Gasworks towers will be giant blot on a grade I listed landscape

The Kemp Town Society (KTS), while welcoming development of the gasworks site and noting it has remained undeveloped for many decades, strongly objects to the proposed mixed-use redevelopment.

No learnings appear to have been incorporated from the overturning of the Brighton Marina development and the planning inspector’s ruling.

The grade I listed Kemp Town Estate is a conservation area of national importance. It is unique among Britain’s conservation areas, with all buildings being listed.

This status demands it is given exceptional protection against harm from developments which could be detrimental to the quality of its character.

Spacewords Brighton

The proposed gasworks development, an urban conglomeration including 11 densely packed tall buildings (over seven stories), neighbours the grade I listed buildings of the Kemp Town Estate.

The density of the proposed development – comprising 553 residential units and 2,697sqm of commercial space – is significantly out of proportion with all surrounding architecture.

This will have a serious and detrimental impact on current infrastructure, quality of life for residents and visitors, and public health and safety.

From the Brighton Palace Pier to Roedean School, Marine Parade and Marine Drive together form one of the longest, continuous stretches of seafront in the country, of unparalleled high architectural quality.

There are over 200 listed buildings and structures along its length of two miles, making it the country’s most impressive marine façade to the sea.

Immediately adjacent to the proposed gasworks development, is the Kemp Town Conservation Area which incorporates the grade I listed Lewes Crescent, Sussex Square, Chichester Terrace and Arundel Terrace and the grade II listed French Convalescent Home.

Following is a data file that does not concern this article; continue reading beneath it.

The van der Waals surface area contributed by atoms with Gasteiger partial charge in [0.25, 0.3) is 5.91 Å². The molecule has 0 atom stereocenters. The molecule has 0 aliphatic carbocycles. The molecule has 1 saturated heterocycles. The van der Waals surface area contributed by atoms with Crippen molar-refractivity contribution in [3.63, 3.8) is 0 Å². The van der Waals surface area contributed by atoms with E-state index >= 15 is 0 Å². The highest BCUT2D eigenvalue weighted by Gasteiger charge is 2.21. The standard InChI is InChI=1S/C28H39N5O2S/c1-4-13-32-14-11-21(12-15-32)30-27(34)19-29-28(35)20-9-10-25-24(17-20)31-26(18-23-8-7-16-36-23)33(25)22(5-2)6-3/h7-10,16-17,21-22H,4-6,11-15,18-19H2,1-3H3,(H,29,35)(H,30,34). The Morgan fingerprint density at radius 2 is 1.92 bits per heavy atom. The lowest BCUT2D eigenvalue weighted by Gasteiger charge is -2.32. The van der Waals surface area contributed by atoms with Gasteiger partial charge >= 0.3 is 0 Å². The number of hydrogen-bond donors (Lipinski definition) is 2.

To the east are the locally listed Marine Gate and the grade II listed Roedean School.

It is imperative that any development on the gasworks site is of first-class architectural quality and respects the scale, height and character of the consistent architectural excellence of the neighbouring buildings.

The proposed development conspicuously fails to respect the architectural distinction of the surrounding buildings.

A visualisation of the flats planned for the Brighton gasworks site as seen from the east

KTS is supportive of this redundant site being redeveloped for housing, which will make a valuable contribution to meeting Brighton and Hove City Council’s housing targets.

The current proposal does not include details of affordable housing, important to create a sustainable local community.

The current proposal for a densely packed conglomeration of tall blocks will dominate its surrounding neighbours by sheer size, height, scale, density and massing, with impact well beyond the curtilage of the development.

With the Brighton Marina development now turned down, any proposal that tall buildings are acceptable on the gasworks site is no longer relevant.

The planning inspector for the Marina appeal was critical of the jarring relationship of the Marina proposals to the heritage assets in the immediate vicinity.

Endorsed by the planning inspector and the Secretary of State, these are more relevant when applied to the relationship of the tall, densely packed buildings of the gasworks development to those of the same heritage assets as described.

It is the opinion of KTS that these grounds alone are sufficiently strong to justify refusal of this planning application.

It asks the council take note of the precedent set by the Brighton Marina appeal decision, and reject the gasworks planning application outright.

KTS notes the gasworks site is not identified as a “special site” under the Contaminated Land Regulations 2006. Decontamination procedures are effectively excluded from this planning application.

Due to the significant risk of developing the site, KTS is not able to support an application without a detailed contamination survey, to establish there are no health and safety risks to Kemp Town Estate residents, visitors and neighbouring areas.

The height and bulk of the proposed buildings will maximise the risks of deep excavations into contaminated ground.

A development of the proposed scale will also inevitably stretch demands on current infrastructure.

The planning application does not address the issues resulting from 553 additional residential units – or about 1,000 new residents – and 2,697sqm of commercial space. These include